Norway, Singapore wealth funds invest in LIC IPOwritten by Bella Palmer
The 123 anchor investors joining Life Insurance Corp. of India’s IPO committed to purchase shares at $12.38 each, according to a stock exchange statement
India’s largest ever public offering drew anchor investors including Norway’s sovereign wealth fund and the Singaporean government, raising Rs. 56.3 billion ($736 million) ahead of its full initial public offering.
The 123 anchor investors joining Life Insurance Corp. of India’s IPO committed to purchase shares at Rs. 949 ($12.38) each, the top end of a marketed range, according to a stock exchange statement Tuesday.
They include the Norwegian fund and the Singapore government, confirming an earlier report by Bloomberg News, as well as 15 domestic mutual funds accounting for 71% of the anchor allocation.
Orders from retail investors for the listing, which could raise as much as Rs. 210 billion ($2.74 billion) in total, will be taken starting Wednesday.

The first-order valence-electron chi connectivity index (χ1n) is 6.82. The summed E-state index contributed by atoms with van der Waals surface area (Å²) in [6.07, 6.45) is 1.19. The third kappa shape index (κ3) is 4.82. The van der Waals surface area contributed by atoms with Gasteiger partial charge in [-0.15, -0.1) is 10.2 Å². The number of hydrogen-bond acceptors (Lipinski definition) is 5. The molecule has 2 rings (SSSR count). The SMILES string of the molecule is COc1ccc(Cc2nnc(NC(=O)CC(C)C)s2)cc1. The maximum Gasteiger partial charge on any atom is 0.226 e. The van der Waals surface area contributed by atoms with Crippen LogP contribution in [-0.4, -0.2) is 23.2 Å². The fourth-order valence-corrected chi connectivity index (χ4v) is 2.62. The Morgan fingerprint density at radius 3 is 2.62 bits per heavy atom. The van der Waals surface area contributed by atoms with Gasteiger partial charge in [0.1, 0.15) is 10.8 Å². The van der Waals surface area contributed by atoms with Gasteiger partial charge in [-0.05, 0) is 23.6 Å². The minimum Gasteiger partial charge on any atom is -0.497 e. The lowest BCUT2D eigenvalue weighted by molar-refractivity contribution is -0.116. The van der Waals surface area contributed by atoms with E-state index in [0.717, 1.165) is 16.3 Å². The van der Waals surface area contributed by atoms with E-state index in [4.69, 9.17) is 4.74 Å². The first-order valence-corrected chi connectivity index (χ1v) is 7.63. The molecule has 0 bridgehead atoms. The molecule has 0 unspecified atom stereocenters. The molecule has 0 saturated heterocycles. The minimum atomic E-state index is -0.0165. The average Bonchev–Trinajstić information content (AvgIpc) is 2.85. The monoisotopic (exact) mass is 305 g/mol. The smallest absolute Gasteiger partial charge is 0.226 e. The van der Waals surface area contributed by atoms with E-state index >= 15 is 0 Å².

LIC’s IPO, which had previously been touted as India’s Aramco moment in reference to the $29.4 billion listing of Gulf oil giant Saudi Arabian Oil Co., is testing the depth of India’s capital market. While India’s government has pared back its original fundraising goal by about 60% - as the war in Ukraine eroded investor appetite - the offering will still be the nation’s biggest.
Founded in the late 1950s, LIC is the country’s oldest insurer, and had the market to itself until the government opened it up to private competition in 2000. It remains India’s largest insurer with a sales agent in almost every neighbourhood across the country of about 1.4 billion people.
The listing is expected to lure small-town retail investors and loyal policyholders with an emotional attachment to the firm.
LIC has a 60% market share of India’s 24-company-strong life insurance market, but its hold is shrinking as private players chip away at its dominance.
This article is for information purposes only.
Please remember that financial investments may rise or fall and past performance does not guarantee future performance in respect of income or capital growth; you may not get back the amount you invested.
There is no obligation to purchase anything but, if you decide to do so, you are strongly advised to consult a professional adviser before making any investment decisions.